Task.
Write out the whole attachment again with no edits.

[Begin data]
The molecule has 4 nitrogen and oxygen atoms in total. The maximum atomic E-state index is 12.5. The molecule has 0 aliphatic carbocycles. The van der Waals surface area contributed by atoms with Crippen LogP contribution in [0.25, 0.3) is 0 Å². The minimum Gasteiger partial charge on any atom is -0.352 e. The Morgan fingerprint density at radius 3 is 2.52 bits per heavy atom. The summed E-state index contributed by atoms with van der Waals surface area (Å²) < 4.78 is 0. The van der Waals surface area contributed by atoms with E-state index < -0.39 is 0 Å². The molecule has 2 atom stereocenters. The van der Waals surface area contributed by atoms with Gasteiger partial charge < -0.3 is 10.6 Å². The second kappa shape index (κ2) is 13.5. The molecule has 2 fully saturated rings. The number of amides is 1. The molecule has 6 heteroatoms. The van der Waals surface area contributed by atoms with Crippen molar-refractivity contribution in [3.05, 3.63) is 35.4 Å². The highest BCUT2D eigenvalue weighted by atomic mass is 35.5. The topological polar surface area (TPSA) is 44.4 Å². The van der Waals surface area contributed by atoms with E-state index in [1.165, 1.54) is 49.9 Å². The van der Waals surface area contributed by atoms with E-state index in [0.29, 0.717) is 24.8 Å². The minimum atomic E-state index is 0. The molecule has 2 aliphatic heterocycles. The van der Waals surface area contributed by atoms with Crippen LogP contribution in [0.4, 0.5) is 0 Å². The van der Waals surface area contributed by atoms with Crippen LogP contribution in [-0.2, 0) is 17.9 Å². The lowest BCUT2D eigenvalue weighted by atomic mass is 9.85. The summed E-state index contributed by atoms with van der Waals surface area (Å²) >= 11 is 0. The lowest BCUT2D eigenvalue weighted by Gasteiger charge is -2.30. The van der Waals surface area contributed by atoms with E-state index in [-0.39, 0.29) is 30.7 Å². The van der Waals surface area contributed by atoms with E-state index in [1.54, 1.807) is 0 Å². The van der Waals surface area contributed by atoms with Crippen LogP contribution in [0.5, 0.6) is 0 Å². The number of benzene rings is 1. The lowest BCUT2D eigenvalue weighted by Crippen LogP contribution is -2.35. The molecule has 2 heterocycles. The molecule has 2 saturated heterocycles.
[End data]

The molecule has 4 nitrogen and oxygen atoms in total. The maximum atomic E-state index is 12.5. The molecule has 0 aliphatic carbocycles. The van der Waals surface area contributed by atoms with Crippen LogP contribution in [0.25, 0.3) is 0 Å². The minimum Gasteiger partial charge on any atom is -0.352 e. The Morgan fingerprint density at radius 3 is 2.52 bits per heavy atom. The summed E-state index contributed by atoms with van der Waals surface area (Å²) < 4.78 is 0. The van der Waals surface area contributed by atoms with E-state index < -0.39 is 0 Å². The molecule has 2 atom stereocenters. The van der Waals surface area contributed by atoms with Gasteiger partial charge < -0.3 is 10.6 Å². The second kappa shape index (κ2) is 13.5. The molecule has 2 fully saturated rings. The number of amides is 1. The molecule has 6 heteroatoms. The van der Waals surface area contributed by atoms with Crippen molar-refractivity contribution in [3.05, 3.63) is 35.4 Å². The highest BCUT2D eigenvalue weighted by atomic mass is 35.5. The topological polar surface area (TPSA) is 44.4 Å². The van der Waals surface area contributed by atoms with E-state index in [1.165, 1.54) is 49.9 Å². The van der Waals surface area contributed by atoms with E-state index in [0.29, 0.717) is 24.8 Å². The minimum atomic E-state index is 0. The molecule has 2 aliphatic heterocycles. The van der Waals surface area contributed by atoms with Crippen LogP contribution in [0.4, 0.5) is 0 Å². The van der Waals surface area contributed by atoms with Crippen LogP contribution in [-0.2, 0) is 17.9 Å². The lowest BCUT2D eigenvalue weighted by atomic mass is 9.85. The summed E-state index contributed by atoms with van der Waals surface area (Å²) >= 11 is 0. The lowest BCUT2D eigenvalue weighted by Gasteiger charge is -2.30. The van der Waals surface area contributed by atoms with E-state index in [-0.39, 0.29) is 30.7 Å². The van der Waals surface area contributed by atoms with E-state index in [1.54, 1.807) is 0 Å². The van der Waals surface area contributed by atoms with Crippen LogP contribution in [0.5, 0.6) is 0 Å². The number of benzene rings is 1. The lowest BCUT2D eigenvalue weighted by Crippen LogP contribution is -2.35. The molecule has 2 heterocycles. The molecule has 2 saturated heterocycles.